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Library Journal: Clueless in Manhattan

A brief, unsigned news blurb on Library Journal’s website claims to report on the response to Michael Gorman’s article, Revenge of the Blog People. However, LJ’s “news” item has as much authenticity as the government-produced video news releases discussed in today’s New York Times (a piece of reporting so good I read it standing up in the living room, mouth ajar in wonder and respect).

First, Library Journal repeats without examination Gorman’s contention that Gorman’s statements “do not represent the official positions of either ALA or California State University Fresno (where he directs the library).” As specious as this statement is–why else do ALA members elect a president every year, if not to represent them to the outside world?–it is contradicted by no less than Gorman himself, in his Midwinter report to ALA (a Word document easily findable on the ALA website thanks to their recent implementation of the “inefficient” Google Appliance):

“Another, less formal and certainly less time consuming, duty is speaking on behalf of the association to journalists and others associated with the media. I have enjoyed talking to such people about, inter alia, state and nation-wide budget cuts, the future of libraries and the fate of the printed book, Google, the tragic closing of the Salinas, CA, public libraries, the twin evils of censorship and filtering, the use of collection agencies by libraries to collect fines, literacy, and the sad state of school libraries in California. These have resulted in attention to the association in newspapers high and low and on radio stations large and small.”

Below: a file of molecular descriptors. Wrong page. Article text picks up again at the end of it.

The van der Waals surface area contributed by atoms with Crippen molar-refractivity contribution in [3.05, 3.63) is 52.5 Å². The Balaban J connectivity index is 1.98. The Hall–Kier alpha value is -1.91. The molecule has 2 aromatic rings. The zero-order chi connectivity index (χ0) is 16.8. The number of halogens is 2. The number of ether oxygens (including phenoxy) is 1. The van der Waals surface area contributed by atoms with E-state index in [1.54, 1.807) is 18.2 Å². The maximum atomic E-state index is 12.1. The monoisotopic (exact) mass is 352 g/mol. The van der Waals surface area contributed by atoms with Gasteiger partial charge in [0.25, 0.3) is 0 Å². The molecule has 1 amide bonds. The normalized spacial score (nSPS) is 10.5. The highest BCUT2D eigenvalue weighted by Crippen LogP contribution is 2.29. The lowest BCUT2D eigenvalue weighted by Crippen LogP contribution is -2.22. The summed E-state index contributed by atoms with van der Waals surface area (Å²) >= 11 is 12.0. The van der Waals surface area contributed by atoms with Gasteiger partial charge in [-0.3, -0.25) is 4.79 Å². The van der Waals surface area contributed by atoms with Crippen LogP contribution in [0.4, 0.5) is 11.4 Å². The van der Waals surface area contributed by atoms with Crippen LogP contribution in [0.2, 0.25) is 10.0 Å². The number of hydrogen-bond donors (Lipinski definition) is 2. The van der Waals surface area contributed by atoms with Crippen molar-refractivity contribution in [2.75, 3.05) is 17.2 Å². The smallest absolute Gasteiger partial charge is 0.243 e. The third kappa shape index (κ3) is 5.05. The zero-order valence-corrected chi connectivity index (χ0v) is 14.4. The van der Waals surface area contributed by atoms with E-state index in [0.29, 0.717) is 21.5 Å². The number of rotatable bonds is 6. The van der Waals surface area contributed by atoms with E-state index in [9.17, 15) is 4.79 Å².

The state of library journalism is pretty bad when you can fisk news articles with documents lying on your coffee table.

Second, and not surprisingly, the LJ newsblurb focuses exclusively on the SlashDot response to Gorman’s article. Nothing wrong with mentioning SlashDot, but it’s only one specific spot in the world of online news and opinion, and one dominated by a specific type of user. The real news is how broadly Gorman’s comments were discussed within the biblioblogosphere and beyond (yes, full disclosure, by me, among many others), in some cases by highly respected voices. That LJ doesn’t mention this points to bias or cluelessness–take your pick.

Third, LJ reports Gorman’s statement that “The majority of my correspondents believe that I either wish them to desist from blogging and/or have the power to make them stop.” But LJ, which considers itself so much more newsworthy than the average self-published online rag, not only accepts Gorman’s comments verbatim and without examination or discussion (much as Gorman in his “Revenge” article was allowed to quote someone saying “Gorman is an idiot” without substantiating the source), but doesn’t include responses from bloggers who responded to Gorman. Can LJ really find a blogger who believes that Gorman has the power to stop them from blogging? Did LJ try?

Finally, LJ doesn’t explore the difference between Gorman’s initial excuse–hey, folks, lighten up, it’s only satire!–and his latest response.

I expect American Libraries, the house organ, to have a powerful element of astroturf in its treatment of ALA officials. AL simply ignores the whole issue, and I’m not surprised or bothered. What I don’t understand is Library Journal, an independent commercial enterprise, using half-baked “news” items that are in service to the subject of the item, not the actual news itself.

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